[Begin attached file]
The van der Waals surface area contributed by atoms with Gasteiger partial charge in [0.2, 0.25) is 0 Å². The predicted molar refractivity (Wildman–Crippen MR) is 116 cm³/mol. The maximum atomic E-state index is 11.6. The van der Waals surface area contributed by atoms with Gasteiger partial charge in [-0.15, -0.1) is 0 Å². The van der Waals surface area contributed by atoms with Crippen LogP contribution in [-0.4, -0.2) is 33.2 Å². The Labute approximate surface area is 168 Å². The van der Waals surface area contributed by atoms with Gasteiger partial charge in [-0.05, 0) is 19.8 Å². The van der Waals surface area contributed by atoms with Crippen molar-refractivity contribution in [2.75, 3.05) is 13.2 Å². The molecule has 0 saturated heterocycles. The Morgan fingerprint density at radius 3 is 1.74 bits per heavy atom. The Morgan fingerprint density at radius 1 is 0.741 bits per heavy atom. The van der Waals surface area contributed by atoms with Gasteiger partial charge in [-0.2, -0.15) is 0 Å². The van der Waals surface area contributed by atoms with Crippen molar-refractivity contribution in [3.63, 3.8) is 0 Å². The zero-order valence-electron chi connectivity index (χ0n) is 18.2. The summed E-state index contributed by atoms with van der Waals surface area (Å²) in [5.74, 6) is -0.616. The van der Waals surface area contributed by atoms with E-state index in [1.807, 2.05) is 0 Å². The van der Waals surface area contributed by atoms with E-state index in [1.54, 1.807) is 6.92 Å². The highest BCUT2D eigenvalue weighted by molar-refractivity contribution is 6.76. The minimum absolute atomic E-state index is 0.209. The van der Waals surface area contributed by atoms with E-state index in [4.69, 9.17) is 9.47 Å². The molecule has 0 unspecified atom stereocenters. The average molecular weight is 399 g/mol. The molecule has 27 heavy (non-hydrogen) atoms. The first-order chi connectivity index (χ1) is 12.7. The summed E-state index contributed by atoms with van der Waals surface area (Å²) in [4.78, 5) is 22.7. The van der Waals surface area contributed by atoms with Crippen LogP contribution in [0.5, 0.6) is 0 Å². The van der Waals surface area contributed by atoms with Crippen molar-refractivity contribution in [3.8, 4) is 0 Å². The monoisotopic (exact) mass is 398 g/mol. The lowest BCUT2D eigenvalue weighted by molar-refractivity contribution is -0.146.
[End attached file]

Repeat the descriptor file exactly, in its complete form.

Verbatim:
The van der Waals surface area contributed by atoms with Gasteiger partial charge in [0.2, 0.25) is 0 Å². The predicted molar refractivity (Wildman–Crippen MR) is 116 cm³/mol. The maximum atomic E-state index is 11.6. The van der Waals surface area contributed by atoms with Gasteiger partial charge in [-0.15, -0.1) is 0 Å². The van der Waals surface area contributed by atoms with Crippen LogP contribution in [-0.4, -0.2) is 33.2 Å². The Labute approximate surface area is 168 Å². The van der Waals surface area contributed by atoms with Gasteiger partial charge in [-0.05, 0) is 19.8 Å². The van der Waals surface area contributed by atoms with Crippen molar-refractivity contribution in [2.75, 3.05) is 13.2 Å². The molecule has 0 saturated heterocycles. The Morgan fingerprint density at radius 3 is 1.74 bits per heavy atom. The Morgan fingerprint density at radius 1 is 0.741 bits per heavy atom. The van der Waals surface area contributed by atoms with Gasteiger partial charge in [-0.2, -0.15) is 0 Å². The van der Waals surface area contributed by atoms with Crippen molar-refractivity contribution in [3.63, 3.8) is 0 Å². The zero-order valence-electron chi connectivity index (χ0n) is 18.2. The summed E-state index contributed by atoms with van der Waals surface area (Å²) in [5.74, 6) is -0.616. The van der Waals surface area contributed by atoms with E-state index in [1.807, 2.05) is 0 Å². The van der Waals surface area contributed by atoms with E-state index in [1.54, 1.807) is 6.92 Å². The highest BCUT2D eigenvalue weighted by molar-refractivity contribution is 6.76. The minimum absolute atomic E-state index is 0.209. The van der Waals surface area contributed by atoms with E-state index in [4.69, 9.17) is 9.47 Å². The molecule has 0 unspecified atom stereocenters. The average molecular weight is 399 g/mol. The molecule has 27 heavy (non-hydrogen) atoms. The first-order chi connectivity index (χ1) is 12.7. The summed E-state index contributed by atoms with van der Waals surface area (Å²) in [4.78, 5) is 22.7. The van der Waals surface area contributed by atoms with Crippen LogP contribution in [0.5, 0.6) is 0 Å². The van der Waals surface area contributed by atoms with Crippen molar-refractivity contribution in [3.8, 4) is 0 Å². The monoisotopic (exact) mass is 398 g/mol. The lowest BCUT2D eigenvalue weighted by molar-refractivity contribution is -0.146.